In June 2000 I received the following info about The Eye of Argon by email from [name supplied]:
It was genuine. The author was once interviewed on a Los Angeles sf show called Hour 25. The guys on that show used to read "Eye" periodically and mock mightily. The author was rather hurt that his story, which he wrote out of love (however misplaced) for the Howard genre, was so hooted at. He said he would never write anything again. There is someone who still has an audio of the interview, and that's Eric Foss, the "official archivist" for Hour 25. He can be reached at firstname.lastname@example.org
The show started in 1971 on KPFK, a Pacifica (non-profit, subscription-supported) station in Los Angeles as a two hour (sometimes three) Friday night chat and interview show by a bunch of radio people who happened to read and love sf. The original hosts were Mike Hodel, Mitchell Harding, Terry Hodel and Katherine Calkin. At one time or another they had just about every sf writer in LA on live -- they missed Heinlein and Asimov, but they got Clarke, Sturgeon, Dick, Herbert, Ellison, Farmer and scads of others.
Mitchell Harding and Katherine Calkin left, and Hodel co-hosted with Mel Gilden for a while. Mike Hodel died in 1986, of cancer when he was in his late 40s. Because Mike wanted to keep the show going, his good friend Harlan Ellison took it over for a year, and then he turned it over to J. Michael Straczynski and Larry DiTillio. During this time JMS was working on selling Babylon 5 and would refer to it as "TWCBN" (That Which Cannot Be Named). When JMS got too busy to do it every week, other hosts (Steve Barnes, David Gerrold, Arthur Byron Cover and Warren James) would host once a month. The show became a little less literary-oriented and more media-oriented, as that was where the interests of the hosts lay. Eventually there was a big blow-up with the station, over language and content on the show (management wanted to know in advance what would be said; they were afraid of getting in hot water with the FCC, apparently), and all of the hosts except Warren James walked. As this was never a paying job, but something they did for love of the genre, they had no reason to stay if they couldn't do what they wanted without interference.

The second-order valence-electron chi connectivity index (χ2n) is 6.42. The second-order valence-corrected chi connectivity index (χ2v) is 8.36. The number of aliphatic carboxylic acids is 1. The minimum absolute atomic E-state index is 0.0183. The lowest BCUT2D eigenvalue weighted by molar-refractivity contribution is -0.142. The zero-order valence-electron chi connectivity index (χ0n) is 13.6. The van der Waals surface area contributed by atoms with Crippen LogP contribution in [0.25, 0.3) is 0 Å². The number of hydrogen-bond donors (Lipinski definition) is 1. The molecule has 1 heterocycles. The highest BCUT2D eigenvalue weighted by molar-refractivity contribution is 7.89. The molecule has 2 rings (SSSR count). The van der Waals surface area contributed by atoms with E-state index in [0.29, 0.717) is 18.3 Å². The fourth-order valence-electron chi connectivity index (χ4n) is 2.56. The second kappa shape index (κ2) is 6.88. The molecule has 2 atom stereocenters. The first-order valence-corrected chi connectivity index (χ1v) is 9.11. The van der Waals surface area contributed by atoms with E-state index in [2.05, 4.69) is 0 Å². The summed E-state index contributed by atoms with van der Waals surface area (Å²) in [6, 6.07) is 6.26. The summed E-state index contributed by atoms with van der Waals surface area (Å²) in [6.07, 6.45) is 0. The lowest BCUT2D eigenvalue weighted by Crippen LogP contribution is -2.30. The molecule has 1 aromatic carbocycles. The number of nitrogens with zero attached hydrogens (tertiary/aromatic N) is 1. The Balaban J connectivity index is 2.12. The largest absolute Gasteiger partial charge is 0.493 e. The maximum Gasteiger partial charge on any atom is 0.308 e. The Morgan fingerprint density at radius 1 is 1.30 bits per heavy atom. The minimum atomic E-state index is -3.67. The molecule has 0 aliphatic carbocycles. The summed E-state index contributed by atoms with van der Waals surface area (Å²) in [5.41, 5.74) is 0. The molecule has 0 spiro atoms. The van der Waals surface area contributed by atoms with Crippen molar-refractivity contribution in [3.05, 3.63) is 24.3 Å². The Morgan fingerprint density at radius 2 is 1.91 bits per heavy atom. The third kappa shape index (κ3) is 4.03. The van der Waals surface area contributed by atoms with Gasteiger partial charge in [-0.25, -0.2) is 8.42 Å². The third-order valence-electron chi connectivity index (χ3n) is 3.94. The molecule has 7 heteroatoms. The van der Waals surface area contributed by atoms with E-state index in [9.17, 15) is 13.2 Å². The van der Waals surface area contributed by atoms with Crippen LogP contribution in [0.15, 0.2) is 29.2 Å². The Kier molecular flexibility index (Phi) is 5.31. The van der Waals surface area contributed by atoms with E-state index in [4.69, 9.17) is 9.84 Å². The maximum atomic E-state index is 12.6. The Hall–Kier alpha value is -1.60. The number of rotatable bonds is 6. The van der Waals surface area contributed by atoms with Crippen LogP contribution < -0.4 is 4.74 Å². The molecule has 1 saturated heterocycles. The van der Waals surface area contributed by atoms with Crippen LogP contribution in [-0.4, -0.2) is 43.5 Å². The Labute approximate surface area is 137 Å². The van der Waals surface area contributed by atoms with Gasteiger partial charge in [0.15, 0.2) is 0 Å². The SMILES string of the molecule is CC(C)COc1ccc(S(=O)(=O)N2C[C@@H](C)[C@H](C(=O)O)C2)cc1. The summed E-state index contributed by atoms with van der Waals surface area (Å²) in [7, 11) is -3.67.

I have subsequently heard (part of) the 15 January 1982 Hour 25, with Mike Hodel and Mel Gilden reading of The Eye, and Eric Foss' 8 March 1984 telephone interview with Jim Theis.
The reading is differently strange. The radio hosts read it "straight", with no sniggers or MST3K-esque commentary (well, at least for as long as I could stand to listen, anyway). It loses something -- mostly the unique spelling and punctuation -- but gains something else: a better appreciation of the breathlessly long sentences, and the infelicitous word combinations, like "the back entrance of the inn he had been guzzling in" (try saying it out loud...)
The phone interview (which was apparently not broadcast) has hardly any questions about The Eye itself, until the very end. But we do learn that Jim Theis (pronounced "Tice"), 30 years old at the time of the interview in 1984, wrote The Eye around 1970, when he was about 16 years old. He now has a degree in Journalism. He still collects books, comics, German swords, but no longer writes fiction. He was surprised to hear there seemed to be a page missing near the end of The Eye, and offered to try to find it. He was also surprised to hear that there had been radio readings of The Eye, and asked for a recording. (At the end Foss tries to set up a follow-up interview for the following week, with another interviewer, but I don't believe that ever went ahead.)